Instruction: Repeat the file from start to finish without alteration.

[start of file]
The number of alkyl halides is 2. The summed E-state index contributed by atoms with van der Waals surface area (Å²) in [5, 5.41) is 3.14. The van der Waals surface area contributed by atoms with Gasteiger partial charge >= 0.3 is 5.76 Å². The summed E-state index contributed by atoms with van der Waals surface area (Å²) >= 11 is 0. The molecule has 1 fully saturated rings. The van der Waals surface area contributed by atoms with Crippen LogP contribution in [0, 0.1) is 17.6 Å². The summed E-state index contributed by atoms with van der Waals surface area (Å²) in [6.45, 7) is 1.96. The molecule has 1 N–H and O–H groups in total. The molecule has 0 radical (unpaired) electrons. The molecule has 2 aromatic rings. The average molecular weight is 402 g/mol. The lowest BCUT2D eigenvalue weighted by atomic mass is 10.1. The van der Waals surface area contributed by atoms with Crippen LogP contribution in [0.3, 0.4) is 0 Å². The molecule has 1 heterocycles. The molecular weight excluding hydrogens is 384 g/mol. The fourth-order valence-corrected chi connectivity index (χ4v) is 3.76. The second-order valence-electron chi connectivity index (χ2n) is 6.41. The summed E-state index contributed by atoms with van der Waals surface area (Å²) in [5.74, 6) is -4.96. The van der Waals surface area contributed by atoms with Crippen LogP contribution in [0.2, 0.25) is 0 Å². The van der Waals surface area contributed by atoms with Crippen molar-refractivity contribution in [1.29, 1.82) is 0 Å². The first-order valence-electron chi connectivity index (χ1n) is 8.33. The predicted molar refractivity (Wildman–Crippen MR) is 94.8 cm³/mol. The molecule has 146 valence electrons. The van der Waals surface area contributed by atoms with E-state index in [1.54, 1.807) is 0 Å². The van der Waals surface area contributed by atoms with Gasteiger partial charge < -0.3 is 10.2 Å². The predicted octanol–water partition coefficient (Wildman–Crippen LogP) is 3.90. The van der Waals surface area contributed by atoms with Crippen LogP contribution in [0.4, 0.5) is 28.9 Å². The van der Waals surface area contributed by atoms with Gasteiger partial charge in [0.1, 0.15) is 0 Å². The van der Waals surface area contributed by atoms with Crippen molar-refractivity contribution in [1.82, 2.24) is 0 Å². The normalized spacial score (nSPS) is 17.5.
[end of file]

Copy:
The number of alkyl halides is 2. The summed E-state index contributed by atoms with van der Waals surface area (Å²) in [5, 5.41) is 3.14. The van der Waals surface area contributed by atoms with Gasteiger partial charge >= 0.3 is 5.76 Å². The summed E-state index contributed by atoms with van der Waals surface area (Å²) >= 11 is 0. The molecule has 1 fully saturated rings. The van der Waals surface area contributed by atoms with Crippen LogP contribution in [0, 0.1) is 17.6 Å². The summed E-state index contributed by atoms with van der Waals surface area (Å²) in [6.45, 7) is 1.96. The molecule has 1 N–H and O–H groups in total. The molecule has 0 radical (unpaired) electrons. The molecule has 2 aromatic rings. The average molecular weight is 402 g/mol. The lowest BCUT2D eigenvalue weighted by atomic mass is 10.1. The van der Waals surface area contributed by atoms with Crippen LogP contribution in [0.3, 0.4) is 0 Å². The molecule has 1 heterocycles. The molecular weight excluding hydrogens is 384 g/mol. The fourth-order valence-corrected chi connectivity index (χ4v) is 3.76. The second-order valence-electron chi connectivity index (χ2n) is 6.41. The summed E-state index contributed by atoms with van der Waals surface area (Å²) in [5.74, 6) is -4.96. The van der Waals surface area contributed by atoms with Crippen LogP contribution in [0.2, 0.25) is 0 Å². The van der Waals surface area contributed by atoms with Crippen molar-refractivity contribution in [1.29, 1.82) is 0 Å². The first-order valence-electron chi connectivity index (χ1n) is 8.33. The predicted molar refractivity (Wildman–Crippen MR) is 94.8 cm³/mol. The molecule has 146 valence electrons. The van der Waals surface area contributed by atoms with E-state index in [1.54, 1.807) is 0 Å². The van der Waals surface area contributed by atoms with Gasteiger partial charge < -0.3 is 10.2 Å². The predicted octanol–water partition coefficient (Wildman–Crippen LogP) is 3.90. The van der Waals surface area contributed by atoms with Crippen LogP contribution in [0.4, 0.5) is 28.9 Å². The van der Waals surface area contributed by atoms with Gasteiger partial charge in [0.1, 0.15) is 0 Å². The van der Waals surface area contributed by atoms with Crippen molar-refractivity contribution in [1.82, 2.24) is 0 Å². The normalized spacial score (nSPS) is 17.5.